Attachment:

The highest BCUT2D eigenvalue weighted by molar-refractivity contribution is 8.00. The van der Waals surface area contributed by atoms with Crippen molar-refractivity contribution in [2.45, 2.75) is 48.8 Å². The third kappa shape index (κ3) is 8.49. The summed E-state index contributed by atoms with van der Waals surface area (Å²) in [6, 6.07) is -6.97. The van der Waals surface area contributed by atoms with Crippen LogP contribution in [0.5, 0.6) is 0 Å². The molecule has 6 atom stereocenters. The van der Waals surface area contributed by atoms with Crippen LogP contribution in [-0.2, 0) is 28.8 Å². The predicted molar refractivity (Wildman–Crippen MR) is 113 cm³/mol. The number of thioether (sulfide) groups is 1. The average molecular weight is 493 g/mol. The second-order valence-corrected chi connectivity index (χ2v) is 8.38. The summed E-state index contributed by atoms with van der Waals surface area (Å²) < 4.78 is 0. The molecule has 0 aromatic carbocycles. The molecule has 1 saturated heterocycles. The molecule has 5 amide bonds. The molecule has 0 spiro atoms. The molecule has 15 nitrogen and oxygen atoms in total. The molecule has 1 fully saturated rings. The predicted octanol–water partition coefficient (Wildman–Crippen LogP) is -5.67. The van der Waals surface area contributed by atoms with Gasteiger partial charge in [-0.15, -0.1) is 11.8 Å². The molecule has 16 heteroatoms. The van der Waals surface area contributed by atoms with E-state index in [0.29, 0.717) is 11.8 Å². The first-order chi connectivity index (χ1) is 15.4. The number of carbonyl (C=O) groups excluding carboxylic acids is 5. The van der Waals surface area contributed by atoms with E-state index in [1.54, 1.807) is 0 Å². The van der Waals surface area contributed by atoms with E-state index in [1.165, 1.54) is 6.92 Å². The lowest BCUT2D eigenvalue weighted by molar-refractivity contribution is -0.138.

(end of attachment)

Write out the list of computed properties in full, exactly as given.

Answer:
The highest BCUT2D eigenvalue weighted by molar-refractivity contribution is 8.00. The van der Waals surface area contributed by atoms with Crippen molar-refractivity contribution in [2.45, 2.75) is 48.8 Å². The third kappa shape index (κ3) is 8.49. The summed E-state index contributed by atoms with van der Waals surface area (Å²) in [6, 6.07) is -6.97. The van der Waals surface area contributed by atoms with Crippen LogP contribution in [0.5, 0.6) is 0 Å². The molecule has 6 atom stereocenters. The van der Waals surface area contributed by atoms with Crippen LogP contribution in [-0.2, 0) is 28.8 Å². The predicted molar refractivity (Wildman–Crippen MR) is 113 cm³/mol. The number of thioether (sulfide) groups is 1. The average molecular weight is 493 g/mol. The second-order valence-corrected chi connectivity index (χ2v) is 8.38. The summed E-state index contributed by atoms with van der Waals surface area (Å²) < 4.78 is 0. The molecule has 0 aromatic carbocycles. The molecule has 1 saturated heterocycles. The molecule has 5 amide bonds. The molecule has 0 spiro atoms. The molecule has 15 nitrogen and oxygen atoms in total. The molecule has 1 fully saturated rings. The predicted octanol–water partition coefficient (Wildman–Crippen LogP) is -5.67. The van der Waals surface area contributed by atoms with Gasteiger partial charge in [-0.15, -0.1) is 11.8 Å². The molecule has 16 heteroatoms. The van der Waals surface area contributed by atoms with E-state index in [0.29, 0.717) is 11.8 Å². The first-order chi connectivity index (χ1) is 15.4. The number of carbonyl (C=O) groups excluding carboxylic acids is 5. The van der Waals surface area contributed by atoms with E-state index in [1.54, 1.807) is 0 Å². The van der Waals surface area contributed by atoms with E-state index in [1.165, 1.54) is 6.92 Å². The lowest BCUT2D eigenvalue weighted by molar-refractivity contribution is -0.138.